“I got to a point where I figured I could either throw in the towel, which is scary, or I could turn things around. After my stepdad passed away, after a couple of people very close to me passed away, and another person very close to me attempted suicide, after that went down I thought, ‘I don’t like the way I feel about this’. Even though I can relate to feeling suicidal, I’ve felt that way before, but I don’t want my kids to have to deal with that. I don’t want the people in my life to have to deal with that. Even though suicide seems like an answer to me sometimes, it’s not an answer. So I have a choice. I can either give up, or I can work really hard at having the kind of life that I want to have. You could throw in the towel, or you could take your fucking life back. One of the things I love about ‘Battle Symphony’ is the lyrics. It’s an admission of me saying I’m not perfect, life is messy, but you know what, I’ve got what it takes inside of me to pick up the pieces, put it back together, dust myself off and trudge forward. That action alone is going to be the soundtrack to my life. That’s going to be my story. It takes a lot of effort, energy and time but you can turn this ordeal into an adventure. That’s what ‘Battle Symphony’ is for me, and what a lot of this whole record is. Here’s another curveball, and here’s how I’m going to get through it.”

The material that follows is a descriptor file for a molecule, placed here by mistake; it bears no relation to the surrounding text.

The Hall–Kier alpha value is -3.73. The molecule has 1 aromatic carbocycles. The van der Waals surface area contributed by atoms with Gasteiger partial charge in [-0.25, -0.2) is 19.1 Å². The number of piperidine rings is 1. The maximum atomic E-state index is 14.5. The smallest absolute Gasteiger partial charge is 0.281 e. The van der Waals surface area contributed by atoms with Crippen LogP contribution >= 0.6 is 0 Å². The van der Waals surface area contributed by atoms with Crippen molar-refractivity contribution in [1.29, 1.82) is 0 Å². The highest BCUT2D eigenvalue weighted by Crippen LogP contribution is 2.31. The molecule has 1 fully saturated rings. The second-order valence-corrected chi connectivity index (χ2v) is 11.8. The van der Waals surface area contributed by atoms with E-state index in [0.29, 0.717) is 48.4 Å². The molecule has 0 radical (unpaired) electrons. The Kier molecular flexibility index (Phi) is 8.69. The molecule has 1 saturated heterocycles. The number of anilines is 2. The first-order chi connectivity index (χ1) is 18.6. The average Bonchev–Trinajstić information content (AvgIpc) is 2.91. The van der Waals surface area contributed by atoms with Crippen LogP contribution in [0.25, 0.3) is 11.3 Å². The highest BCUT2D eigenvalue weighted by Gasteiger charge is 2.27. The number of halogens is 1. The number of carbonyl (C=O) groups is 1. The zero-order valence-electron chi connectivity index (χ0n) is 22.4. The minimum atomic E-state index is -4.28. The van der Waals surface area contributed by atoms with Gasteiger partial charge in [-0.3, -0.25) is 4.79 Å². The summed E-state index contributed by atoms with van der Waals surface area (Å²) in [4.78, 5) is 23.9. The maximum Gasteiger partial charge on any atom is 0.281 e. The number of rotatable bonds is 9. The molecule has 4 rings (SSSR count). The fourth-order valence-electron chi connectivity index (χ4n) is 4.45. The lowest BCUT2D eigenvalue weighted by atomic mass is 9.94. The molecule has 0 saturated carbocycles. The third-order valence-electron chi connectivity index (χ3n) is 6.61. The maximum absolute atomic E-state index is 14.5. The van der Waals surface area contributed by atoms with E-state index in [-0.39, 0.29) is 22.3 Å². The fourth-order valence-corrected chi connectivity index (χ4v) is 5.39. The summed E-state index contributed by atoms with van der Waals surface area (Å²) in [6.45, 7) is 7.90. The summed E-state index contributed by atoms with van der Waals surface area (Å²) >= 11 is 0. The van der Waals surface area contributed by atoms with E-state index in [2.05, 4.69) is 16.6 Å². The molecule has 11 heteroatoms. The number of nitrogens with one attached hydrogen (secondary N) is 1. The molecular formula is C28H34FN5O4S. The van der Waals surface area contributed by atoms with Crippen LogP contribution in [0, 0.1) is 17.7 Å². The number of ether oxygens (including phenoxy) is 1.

“The lyrics to these songs are complex and conflicted,” reasons Mike. “It’s life happening. ‘Sharp Edges’ is about what you’re told growing up, basically, don’t put your hand on the hot stove. But what the song ends up reminding you is that sometimes you’ve got to do that. Sometimes you don’t have a choice.”
“You may just need to know what being burned feels like,” adds Chester. “You may never have been burned, and if someone’s saying ‘Don’t touch that, it’s hot, and you’re going to get hurt,’ you still have no concept of what that means until you touch it. What I’ve ended up finding out is that I don’t just want to be happy. I need to figure out how to live life on life’s terms. It’s not always going to go the way I want it, and most likely almost all of the time it’s not going to go the way I want it. It’s going to go the way it’s going to go and being okay with it, that’s what I need. I just want to be okay with whatever happens. That’s my new mantra. If it’s a good thing, great. If it’s not so good, great. I’m not going to be ‘Yay, bubble fantastic’ about it, I just want to be able to be mad and be ok with being mad. I don’t want to feel like I have to escape that or hate it so much, I also want to be happy, but I don’t want to be tricked into thinking that’s where I need to be all the time. My outlook is more aligned with a more peaceful existence as opposed to this constant friction.”